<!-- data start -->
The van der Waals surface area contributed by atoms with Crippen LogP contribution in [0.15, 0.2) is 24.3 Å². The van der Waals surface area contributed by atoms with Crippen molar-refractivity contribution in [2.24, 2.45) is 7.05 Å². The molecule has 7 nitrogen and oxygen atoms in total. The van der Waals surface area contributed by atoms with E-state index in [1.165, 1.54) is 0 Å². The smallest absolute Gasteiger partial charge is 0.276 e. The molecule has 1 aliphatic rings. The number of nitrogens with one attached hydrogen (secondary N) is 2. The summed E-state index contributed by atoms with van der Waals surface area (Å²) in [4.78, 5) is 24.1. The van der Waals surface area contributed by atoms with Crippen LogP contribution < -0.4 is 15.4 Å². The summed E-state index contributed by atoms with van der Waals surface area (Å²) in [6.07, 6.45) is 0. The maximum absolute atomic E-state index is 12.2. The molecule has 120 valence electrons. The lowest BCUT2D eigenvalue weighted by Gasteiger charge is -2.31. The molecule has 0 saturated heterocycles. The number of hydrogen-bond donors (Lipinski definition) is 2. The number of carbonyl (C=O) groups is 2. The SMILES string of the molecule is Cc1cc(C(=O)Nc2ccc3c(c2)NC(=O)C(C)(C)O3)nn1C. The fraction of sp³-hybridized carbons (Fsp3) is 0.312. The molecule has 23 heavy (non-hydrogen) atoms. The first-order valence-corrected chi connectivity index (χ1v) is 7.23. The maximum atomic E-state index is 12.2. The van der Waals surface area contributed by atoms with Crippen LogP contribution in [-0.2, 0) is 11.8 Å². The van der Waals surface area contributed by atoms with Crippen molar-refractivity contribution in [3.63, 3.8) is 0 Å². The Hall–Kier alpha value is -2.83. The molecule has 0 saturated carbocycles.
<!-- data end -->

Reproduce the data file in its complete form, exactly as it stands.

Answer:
The van der Waals surface area contributed by atoms with Crippen LogP contribution in [0.15, 0.2) is 24.3 Å². The van der Waals surface area contributed by atoms with Crippen molar-refractivity contribution in [2.24, 2.45) is 7.05 Å². The molecule has 7 nitrogen and oxygen atoms in total. The van der Waals surface area contributed by atoms with E-state index in [1.165, 1.54) is 0 Å². The smallest absolute Gasteiger partial charge is 0.276 e. The molecule has 1 aliphatic rings. The number of nitrogens with one attached hydrogen (secondary N) is 2. The summed E-state index contributed by atoms with van der Waals surface area (Å²) in [4.78, 5) is 24.1. The van der Waals surface area contributed by atoms with Crippen LogP contribution < -0.4 is 15.4 Å². The summed E-state index contributed by atoms with van der Waals surface area (Å²) in [6.07, 6.45) is 0. The maximum absolute atomic E-state index is 12.2. The molecule has 120 valence electrons. The lowest BCUT2D eigenvalue weighted by Gasteiger charge is -2.31. The molecule has 0 saturated heterocycles. The number of hydrogen-bond donors (Lipinski definition) is 2. The number of carbonyl (C=O) groups is 2. The SMILES string of the molecule is Cc1cc(C(=O)Nc2ccc3c(c2)NC(=O)C(C)(C)O3)nn1C. The fraction of sp³-hybridized carbons (Fsp3) is 0.312. The molecule has 23 heavy (non-hydrogen) atoms. The first-order valence-corrected chi connectivity index (χ1v) is 7.23. The maximum atomic E-state index is 12.2. The van der Waals surface area contributed by atoms with Crippen LogP contribution in [-0.2, 0) is 11.8 Å². The van der Waals surface area contributed by atoms with Crippen molar-refractivity contribution in [3.63, 3.8) is 0 Å². The Hall–Kier alpha value is -2.83. The molecule has 0 saturated carbocycles.